• While anti-depressants are not addictive, some have serious withdrawal symptoms. This issue is called “discontinuation syndrome”—Paxil and Zoloft are frequent causes in some patients. “Discontinuation Syndrome” the term psychiatrists prefer because “withdrawal” suggests that antidepressant drugs are addictive (like cocaine and heroin), which they are not…To be sure, many of the millions of people worldwide who take antidepressants experience no withdrawal symptoms when they stop… ‘But some studies suggest that one in every 10 has some symptoms, and one in every 20 suffers “significant distress,” says Dr. Jerold Rosenbaum, Chief of Psychiatry at Massachusetts General Hospital.  Others, among them Dr. Andrew Leuchter, Director of the Division of Adult Psychiatry at UCLA Medical Center believe the actual figures are much higher—perhaps 25% to 30% for Zoloft, more for Paxil and less for Prozac…
  • …In fact, a 1997 study in the journal of Clinical Psychiatry showed that 70% of general practitioners and, surprisingly a third of psychiatrists don’t know that significant withdrawal symptoms can occur when people stop taking antidepressants of the type called SSRIs, …to which Prozac, Zoloft Paxil, Luvox, Celexa and a similar drug, Effexor, belong. Withdrawal symptoms can also occur with antidepressants that work differently from SSRIs including older drugs such As Elavil and Tofranil…”- The Los Angeles Times, 6/8/01
  • It is estimated that up to 1 in 12 teens suffer from serious depression, and most go undiagnosed and untreated.
  • “Today’s 20-somethings have a 1-in-4 lifetime risk of experiencing depression’s hallmark black mood…”– U.S. News & World Report, 12/24/07
  • CDC data from 2001 shows that 19 percent of high school students had seriously considered attempting suicide, nearly 15 percent had made plans to attempt it.

Bipolar Disorder Facts:

  • Bipolar disorder has no known cure, but can be managed, much like diabetes can be managed.
  • Bipolar disorder patients usually become ill before age 25.
  • Brain scans of manic brains show structural changes.
  • Studies show that 25% to 50% of all bipolars attempt suicide at least once, and one in five takes his or her life.
  • Most bipolars experience more depression than mania.
  • The most dangerous condition for bipolars is the “mixed state.”
  • “Physical disorders tend to accumulate, perhaps more frequently in bipolar patient than in depressed patients without bipolar disorder.”- Robert C. Young, M.D., Professor of the Department of Psychiatry, Weill Medical College of Cornell University– BP Magazine, Spring, 2008
  • The average weight gain for bipolars is approximately 55 pounds.
  • “Bipolar depression may be difficult for both patients and doctors to identify because the symptoms are often confused with major depression.”- Joseph R. Calabrese, M.D., Professor of Psychiatry, Case Western Reserve University, Mood Disorders Program, University Hospitals, Cleveland, Ohio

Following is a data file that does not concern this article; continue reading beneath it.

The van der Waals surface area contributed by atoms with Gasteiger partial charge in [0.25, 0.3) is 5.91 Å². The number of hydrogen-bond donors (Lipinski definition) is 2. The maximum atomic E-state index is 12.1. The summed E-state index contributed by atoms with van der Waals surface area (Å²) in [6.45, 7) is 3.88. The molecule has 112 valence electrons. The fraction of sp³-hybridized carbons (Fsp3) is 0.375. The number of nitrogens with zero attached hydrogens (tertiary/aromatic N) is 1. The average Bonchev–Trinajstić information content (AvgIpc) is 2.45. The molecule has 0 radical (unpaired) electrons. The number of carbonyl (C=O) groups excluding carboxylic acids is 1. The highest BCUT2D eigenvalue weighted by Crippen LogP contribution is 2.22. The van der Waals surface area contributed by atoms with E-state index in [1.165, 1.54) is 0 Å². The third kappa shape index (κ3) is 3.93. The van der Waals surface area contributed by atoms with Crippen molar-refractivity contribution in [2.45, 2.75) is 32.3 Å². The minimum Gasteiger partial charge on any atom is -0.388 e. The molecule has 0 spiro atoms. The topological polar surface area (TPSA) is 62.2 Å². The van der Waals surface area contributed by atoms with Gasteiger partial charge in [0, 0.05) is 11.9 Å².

• “The study findings coincide with previous research that suggests nearly half of all patients who have bipolar disorder will first be diagnosed with major depression.”- from a study presented at the 159th Annual Scientific Meeting of the American Psychiatric Association in Toronto, Canada
  • Nearly seven out of ten people with bipolar disorder are initially misdiagnosed, most often confused with having unipolar illness.
  • On average, people who are misdiagnosed receive three incorrect diagnoses and consult four physicians.
  • “Many people (more than a third) with bipolar disorder face up to ten years of coping with symptoms before getting an accurate diagnosis.”- Karl Ackerman, President of the Manic-Depressive and Depressive Association of Boston, MA
  • “ On average, the time from first onset of symptoms and a real diagnosis is ten years, and it takes another ten to manage bipolar disorder and devise the right ‘recipe’ of medications.”—Colin Depp, PhD, Assistant Clinical Professor of Psychology, University of California, San Diego—BP Magazine, Spring, 2008
  • A survey of patients with bipolar disorder and other mood disorders done by the National Depressive and Manic-Depressive Association in the early 1990s found that 36 percent of those who responded to the questionnaire did not seek professional treatment until ten years after their symptoms began. Seventy-three percent of the bipolar patients in this study had received at least one incorrect diagnosis before being identified as having bipolar disorder—often many years after they had first sought help. The average respondent had seen 3.3 physicians before being correctly diagnosed.
  • Monotherapy for bipolar disorder with antidepressants, alone without a mood stabilizer, is considered by some experts to be malpractice. “…antidepressants alone have been shown to induce mania or hypomania in some patients with bipolar depression.”- from a study presented at the 159th Annual Scientific Meeting of the American Psychiatric Association in Toronto, Canada


Hi, I'm Jim. I've been through the emotional wringer. I've been a successful pastor and leader and a loving father, but I've also been suicidally depressed. I'll teach you the techniques I used to heal myself, and give you the tools to reclaim your life and move forward!